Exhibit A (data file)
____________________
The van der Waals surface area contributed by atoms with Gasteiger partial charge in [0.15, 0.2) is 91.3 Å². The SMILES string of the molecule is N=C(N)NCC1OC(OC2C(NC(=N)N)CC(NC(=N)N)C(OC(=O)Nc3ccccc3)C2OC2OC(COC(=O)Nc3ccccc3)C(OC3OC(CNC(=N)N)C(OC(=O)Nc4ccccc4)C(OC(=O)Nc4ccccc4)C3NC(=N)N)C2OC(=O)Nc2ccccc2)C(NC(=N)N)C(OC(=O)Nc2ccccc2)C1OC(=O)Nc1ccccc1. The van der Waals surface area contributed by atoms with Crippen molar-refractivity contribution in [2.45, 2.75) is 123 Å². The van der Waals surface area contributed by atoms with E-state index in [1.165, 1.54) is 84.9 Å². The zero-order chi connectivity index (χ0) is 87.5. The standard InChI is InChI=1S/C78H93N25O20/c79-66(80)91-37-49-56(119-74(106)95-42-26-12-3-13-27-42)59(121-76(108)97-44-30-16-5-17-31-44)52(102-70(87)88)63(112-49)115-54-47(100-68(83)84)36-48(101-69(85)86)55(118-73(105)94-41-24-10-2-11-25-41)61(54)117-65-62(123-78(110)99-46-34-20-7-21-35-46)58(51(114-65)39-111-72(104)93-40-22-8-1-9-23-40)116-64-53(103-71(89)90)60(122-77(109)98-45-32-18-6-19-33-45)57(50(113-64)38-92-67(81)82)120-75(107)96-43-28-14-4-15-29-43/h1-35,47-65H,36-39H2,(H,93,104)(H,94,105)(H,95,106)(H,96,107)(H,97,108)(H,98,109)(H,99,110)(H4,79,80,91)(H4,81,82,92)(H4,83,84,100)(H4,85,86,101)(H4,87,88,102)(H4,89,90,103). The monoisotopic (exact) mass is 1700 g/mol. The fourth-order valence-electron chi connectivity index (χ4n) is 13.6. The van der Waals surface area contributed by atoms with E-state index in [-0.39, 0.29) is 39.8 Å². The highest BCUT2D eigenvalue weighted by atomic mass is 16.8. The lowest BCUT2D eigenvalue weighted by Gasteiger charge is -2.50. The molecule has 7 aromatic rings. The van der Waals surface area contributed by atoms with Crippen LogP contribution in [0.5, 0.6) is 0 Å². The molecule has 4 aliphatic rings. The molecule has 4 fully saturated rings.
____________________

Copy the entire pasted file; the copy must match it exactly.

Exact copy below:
The van der Waals surface area contributed by atoms with Gasteiger partial charge in [0.15, 0.2) is 91.3 Å². The SMILES string of the molecule is N=C(N)NCC1OC(OC2C(NC(=N)N)CC(NC(=N)N)C(OC(=O)Nc3ccccc3)C2OC2OC(COC(=O)Nc3ccccc3)C(OC3OC(CNC(=N)N)C(OC(=O)Nc4ccccc4)C(OC(=O)Nc4ccccc4)C3NC(=N)N)C2OC(=O)Nc2ccccc2)C(NC(=N)N)C(OC(=O)Nc2ccccc2)C1OC(=O)Nc1ccccc1. The van der Waals surface area contributed by atoms with Crippen molar-refractivity contribution in [2.45, 2.75) is 123 Å². The van der Waals surface area contributed by atoms with E-state index in [1.165, 1.54) is 84.9 Å². The zero-order chi connectivity index (χ0) is 87.5. The standard InChI is InChI=1S/C78H93N25O20/c79-66(80)91-37-49-56(119-74(106)95-42-26-12-3-13-27-42)59(121-76(108)97-44-30-16-5-17-31-44)52(102-70(87)88)63(112-49)115-54-47(100-68(83)84)36-48(101-69(85)86)55(118-73(105)94-41-24-10-2-11-25-41)61(54)117-65-62(123-78(110)99-46-34-20-7-21-35-46)58(51(114-65)39-111-72(104)93-40-22-8-1-9-23-40)116-64-53(103-71(89)90)60(122-77(109)98-45-32-18-6-19-33-45)57(50(113-64)38-92-67(81)82)120-75(107)96-43-28-14-4-15-29-43/h1-35,47-65H,36-39H2,(H,93,104)(H,94,105)(H,95,106)(H,96,107)(H,97,108)(H,98,109)(H,99,110)(H4,79,80,91)(H4,81,82,92)(H4,83,84,100)(H4,85,86,101)(H4,87,88,102)(H4,89,90,103). The monoisotopic (exact) mass is 1700 g/mol. The fourth-order valence-electron chi connectivity index (χ4n) is 13.6. The van der Waals surface area contributed by atoms with E-state index in [-0.39, 0.29) is 39.8 Å². The highest BCUT2D eigenvalue weighted by atomic mass is 16.8. The lowest BCUT2D eigenvalue weighted by Gasteiger charge is -2.50. The molecule has 7 aromatic rings. The van der Waals surface area contributed by atoms with Crippen LogP contribution in [0.5, 0.6) is 0 Å². The molecule has 4 aliphatic rings. The molecule has 4 fully saturated rings.